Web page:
Since he became a full-time player in 2011, Trumbo has cracked 95 long balls in 460 games. Over the last three years, that’s the fifth-most HR in baseball (tied with Giancarlo Stanton and Edwin Encarnacion). With his change in home parks this year, that number stands to rise.
According to StatCorner.com, Angel Stadium suppresses HR from RHB by 14%; Chase Field increases them by 8%. What’s most interesting about this, though, is that Chase Field is actually more spacious that Angel Stadium. Take a look at each park’s dimensions below, courtesy of Katron.org:
Despite rating as an easier park to hit HR, Chase Field is actually more spacious. (Click to enlarge)
Instead of being a smaller park, Chase Field boost HR because the ball travels further in Phoenix. A lot further.
I study baseball stats and not atmospheric or weather conditions, so I don’t know the exact explanation for this, but consider the following data from the 2013 season, which shows how much further HR balls traveled in Arizona than Anaheim.
(Only HR hit by road teams were used to remove any bias created by half the HR coming from the home team. It’s assumed that the cumulative HR prowess of the road teams in both parks is the same.)
In total, visiting teams hit 81 HR at Chase Field and 80 HR at Angel Stadium, so the total number of HR in both samples is almost identical. What I’m hoping you noticed is the top left corner of the charts, which shows the amount of HR hit at extreme distances in both stadiums.
One-quarter of all HR hit by visiting teams in Chase Field traveled at least 420 feet, but only 13.8% of the HR at Angel Stadium traveled that far. Even more pronounced, seven HR at Chase Field traveled at least 440 feet versus just one such HR at Angel Stadium.
It’s hard to convert Trumbo’s HR total from Angel Stadium to Chase Field directly from this data, especially when you consider that a ball can be hit shorter in Anaheim and still be called a HR, but it does serve as an explanation for why Chase Field is a better HR park despite its larger dimensions.
In the end, we can just look at the park factors for each and use that to the best of our ability. Trumbo’s career HR/FB at Angel Stadium is 18.3%, which is 13.7% lower than his career road mark of 21.2% (recall that we said Angel Stadium reduced HR for RHB by 14%?), so had he played his three MLB seasons in Arizona we could reasonably expect his home HR/FB rate to have been 22.9%. If we continue to play the “What if Trumbo had always been a D-Back?” game, we could also reasonably assume that he would have averaged 35.4 HR over his career instead of 31.7. That four HR increase shows up in our 2014 projection below.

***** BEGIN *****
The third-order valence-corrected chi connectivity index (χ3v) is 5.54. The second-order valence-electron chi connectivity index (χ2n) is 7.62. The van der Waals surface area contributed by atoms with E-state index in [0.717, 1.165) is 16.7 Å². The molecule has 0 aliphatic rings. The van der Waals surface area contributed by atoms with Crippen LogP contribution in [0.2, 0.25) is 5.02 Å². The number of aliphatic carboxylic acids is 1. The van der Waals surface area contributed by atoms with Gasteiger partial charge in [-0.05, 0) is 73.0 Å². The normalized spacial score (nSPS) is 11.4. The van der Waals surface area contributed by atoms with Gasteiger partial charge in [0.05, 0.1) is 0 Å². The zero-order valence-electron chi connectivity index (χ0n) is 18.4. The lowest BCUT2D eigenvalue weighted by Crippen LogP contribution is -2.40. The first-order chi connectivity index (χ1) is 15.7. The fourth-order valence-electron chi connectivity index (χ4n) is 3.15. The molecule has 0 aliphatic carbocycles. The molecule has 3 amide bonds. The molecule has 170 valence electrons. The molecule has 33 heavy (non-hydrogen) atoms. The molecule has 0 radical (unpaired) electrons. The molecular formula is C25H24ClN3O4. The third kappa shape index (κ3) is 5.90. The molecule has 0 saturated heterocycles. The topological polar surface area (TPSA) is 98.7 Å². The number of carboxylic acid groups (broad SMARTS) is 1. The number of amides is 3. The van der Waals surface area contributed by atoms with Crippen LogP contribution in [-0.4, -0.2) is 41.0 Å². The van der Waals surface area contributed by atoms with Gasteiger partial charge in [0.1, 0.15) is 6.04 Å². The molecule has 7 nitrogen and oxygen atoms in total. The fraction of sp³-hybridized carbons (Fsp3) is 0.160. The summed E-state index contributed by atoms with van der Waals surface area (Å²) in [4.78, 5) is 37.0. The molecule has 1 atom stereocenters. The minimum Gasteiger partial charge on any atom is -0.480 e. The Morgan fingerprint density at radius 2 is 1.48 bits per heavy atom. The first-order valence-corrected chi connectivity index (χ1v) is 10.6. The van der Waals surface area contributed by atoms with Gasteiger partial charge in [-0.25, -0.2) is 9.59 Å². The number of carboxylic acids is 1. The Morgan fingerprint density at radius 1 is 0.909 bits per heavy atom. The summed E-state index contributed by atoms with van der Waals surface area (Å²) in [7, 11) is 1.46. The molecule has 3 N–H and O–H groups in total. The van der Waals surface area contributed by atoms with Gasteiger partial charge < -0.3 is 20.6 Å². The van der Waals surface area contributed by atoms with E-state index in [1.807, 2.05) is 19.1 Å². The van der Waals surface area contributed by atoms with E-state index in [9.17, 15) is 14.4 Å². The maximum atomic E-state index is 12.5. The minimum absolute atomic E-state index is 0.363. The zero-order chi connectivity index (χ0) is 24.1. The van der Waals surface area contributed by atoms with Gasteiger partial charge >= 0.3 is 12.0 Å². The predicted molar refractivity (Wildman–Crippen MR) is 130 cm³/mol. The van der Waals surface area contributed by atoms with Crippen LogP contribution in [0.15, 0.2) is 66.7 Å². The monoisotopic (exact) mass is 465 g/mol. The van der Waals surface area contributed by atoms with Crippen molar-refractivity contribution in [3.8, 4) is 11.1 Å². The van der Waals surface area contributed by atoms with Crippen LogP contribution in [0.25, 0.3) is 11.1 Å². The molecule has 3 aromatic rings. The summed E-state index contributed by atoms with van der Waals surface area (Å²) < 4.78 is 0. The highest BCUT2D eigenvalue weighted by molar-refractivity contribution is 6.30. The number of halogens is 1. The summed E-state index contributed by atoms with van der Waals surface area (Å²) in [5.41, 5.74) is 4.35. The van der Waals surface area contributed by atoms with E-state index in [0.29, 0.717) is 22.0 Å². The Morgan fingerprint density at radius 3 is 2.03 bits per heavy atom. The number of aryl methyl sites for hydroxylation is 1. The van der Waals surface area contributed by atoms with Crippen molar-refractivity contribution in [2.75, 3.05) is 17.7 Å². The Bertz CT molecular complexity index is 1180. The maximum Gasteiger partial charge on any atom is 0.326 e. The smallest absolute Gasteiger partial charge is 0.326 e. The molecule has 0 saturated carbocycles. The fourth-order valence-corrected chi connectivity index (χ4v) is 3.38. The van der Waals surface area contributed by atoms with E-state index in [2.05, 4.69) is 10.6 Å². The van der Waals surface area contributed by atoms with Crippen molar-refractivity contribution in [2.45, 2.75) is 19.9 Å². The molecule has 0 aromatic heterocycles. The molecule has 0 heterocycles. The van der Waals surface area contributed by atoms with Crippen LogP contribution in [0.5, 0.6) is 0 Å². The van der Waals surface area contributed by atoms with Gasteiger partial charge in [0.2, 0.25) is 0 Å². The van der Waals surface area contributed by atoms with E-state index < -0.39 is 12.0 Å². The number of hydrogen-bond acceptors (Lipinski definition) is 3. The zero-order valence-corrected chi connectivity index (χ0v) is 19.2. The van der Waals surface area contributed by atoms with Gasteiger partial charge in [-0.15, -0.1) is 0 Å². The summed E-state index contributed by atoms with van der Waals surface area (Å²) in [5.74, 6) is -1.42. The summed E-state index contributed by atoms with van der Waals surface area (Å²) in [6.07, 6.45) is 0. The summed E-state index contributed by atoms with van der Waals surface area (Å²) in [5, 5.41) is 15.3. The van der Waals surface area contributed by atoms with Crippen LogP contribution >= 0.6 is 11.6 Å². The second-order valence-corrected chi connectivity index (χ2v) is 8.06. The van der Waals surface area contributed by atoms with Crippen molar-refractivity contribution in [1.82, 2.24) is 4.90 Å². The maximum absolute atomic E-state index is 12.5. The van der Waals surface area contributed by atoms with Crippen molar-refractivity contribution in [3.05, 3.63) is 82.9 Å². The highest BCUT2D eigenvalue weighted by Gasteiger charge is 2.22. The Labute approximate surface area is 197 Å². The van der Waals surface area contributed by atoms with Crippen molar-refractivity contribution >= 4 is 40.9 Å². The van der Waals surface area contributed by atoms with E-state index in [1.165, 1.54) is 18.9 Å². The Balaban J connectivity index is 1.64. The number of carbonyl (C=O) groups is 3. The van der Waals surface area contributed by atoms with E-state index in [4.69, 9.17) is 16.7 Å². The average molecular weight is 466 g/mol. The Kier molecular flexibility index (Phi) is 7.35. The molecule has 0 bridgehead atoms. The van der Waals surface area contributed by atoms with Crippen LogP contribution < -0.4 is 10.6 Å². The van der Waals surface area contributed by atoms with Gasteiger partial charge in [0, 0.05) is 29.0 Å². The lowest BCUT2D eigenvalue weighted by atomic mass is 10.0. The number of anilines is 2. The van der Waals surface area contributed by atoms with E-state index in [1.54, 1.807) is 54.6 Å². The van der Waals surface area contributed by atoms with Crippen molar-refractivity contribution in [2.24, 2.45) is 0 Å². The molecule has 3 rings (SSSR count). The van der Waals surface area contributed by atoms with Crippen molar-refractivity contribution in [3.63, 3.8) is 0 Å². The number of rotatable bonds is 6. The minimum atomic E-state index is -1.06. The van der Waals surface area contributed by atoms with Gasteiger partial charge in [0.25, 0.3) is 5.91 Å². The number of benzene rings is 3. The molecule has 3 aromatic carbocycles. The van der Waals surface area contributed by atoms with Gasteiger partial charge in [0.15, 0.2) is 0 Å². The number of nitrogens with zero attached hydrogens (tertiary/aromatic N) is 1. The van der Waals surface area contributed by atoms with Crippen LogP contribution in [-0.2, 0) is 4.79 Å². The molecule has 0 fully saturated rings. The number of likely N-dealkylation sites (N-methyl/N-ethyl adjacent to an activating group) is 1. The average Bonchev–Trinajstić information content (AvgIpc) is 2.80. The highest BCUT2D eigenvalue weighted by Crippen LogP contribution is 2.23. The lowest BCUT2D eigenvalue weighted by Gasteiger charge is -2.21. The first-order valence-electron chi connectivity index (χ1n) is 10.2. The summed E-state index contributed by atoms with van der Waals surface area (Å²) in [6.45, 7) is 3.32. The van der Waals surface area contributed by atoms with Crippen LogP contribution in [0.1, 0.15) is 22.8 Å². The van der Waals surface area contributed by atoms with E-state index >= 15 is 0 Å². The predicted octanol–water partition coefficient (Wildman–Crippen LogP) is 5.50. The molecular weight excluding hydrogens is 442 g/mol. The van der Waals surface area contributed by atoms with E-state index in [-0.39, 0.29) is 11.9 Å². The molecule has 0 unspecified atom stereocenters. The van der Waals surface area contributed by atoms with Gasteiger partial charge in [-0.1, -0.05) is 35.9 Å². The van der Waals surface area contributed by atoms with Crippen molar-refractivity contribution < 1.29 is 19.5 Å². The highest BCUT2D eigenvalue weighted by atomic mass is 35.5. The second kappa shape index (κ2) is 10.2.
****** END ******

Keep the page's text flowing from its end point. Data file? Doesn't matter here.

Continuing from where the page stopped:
At A Glance
- Strengths: HR, SLG
- Neutral: R, RBI, OPS, BB
- Weaknesses: SB, BA, OBP, K, 2B, 3B
Players With Similar Fantasy Value
2014 Fantasy Baseball Projection
2014 Projection: 658 PA, 83 R, 36 HR, 97 RBI, 4 SB, .246 BA
Overall Rank: 59 | 1B Rank: 14 | OF Rank: 25
He’s averaged 32 HR per year during his three MLB seasons, and his continued development and new home could soon make him a borderline 40 HR player.
I think it’s interesting to compare the At A Glance sections for Aaron Hill (here) and Trumbo. Hill has seven categories listed as strengths and five as neutral with zero weaknesses, indicating how well-rounded he is. As far as the 5×5 categories go, he has two strengths (R, BA) and three neutral (HR, RBI, SB). Trumbo has two strengths, four neutral, and six weaknesses. For the 5×5 stats, he has one strength (HR), two neutral (R, RBI), and two weakneses (SB, BA). You could argue that Trumbo’s projected 97 RBI actually is a strength, and I’m OK with putting it there — at .147 RBI/PA, Trumbo just missed our cutoff of .160 — but at best Trumbo is a power hitter with as many strengths as weaknesses.
This comparison highlights the immense value that true power hitters have, especially in H2H leagues where the below average BA doesn’t figure to hurt your team as much. Better yet, Trumbo’s dual eligibility lets you move him around wherever his power is needed.
As far as power goes, Trumbo is as reliable as they come. He’s averaged 32 HR per year during his three MLB seasons, and his continued development and new home could soon make him a borderline 40 HR player.
2015 & Beyond
Trumbo is on the verge of becoming one of the game’s few perennial 40 HR threats. Unlike Alvarez, whom I compared Trumbo to in the opener, Trumbo gets to showcase his awesome power in a HR hitter’s environment. Despite the low BA, you can bank on the power for the next half-decade, so value Trumbo as a .250/38/100 guy from here on out.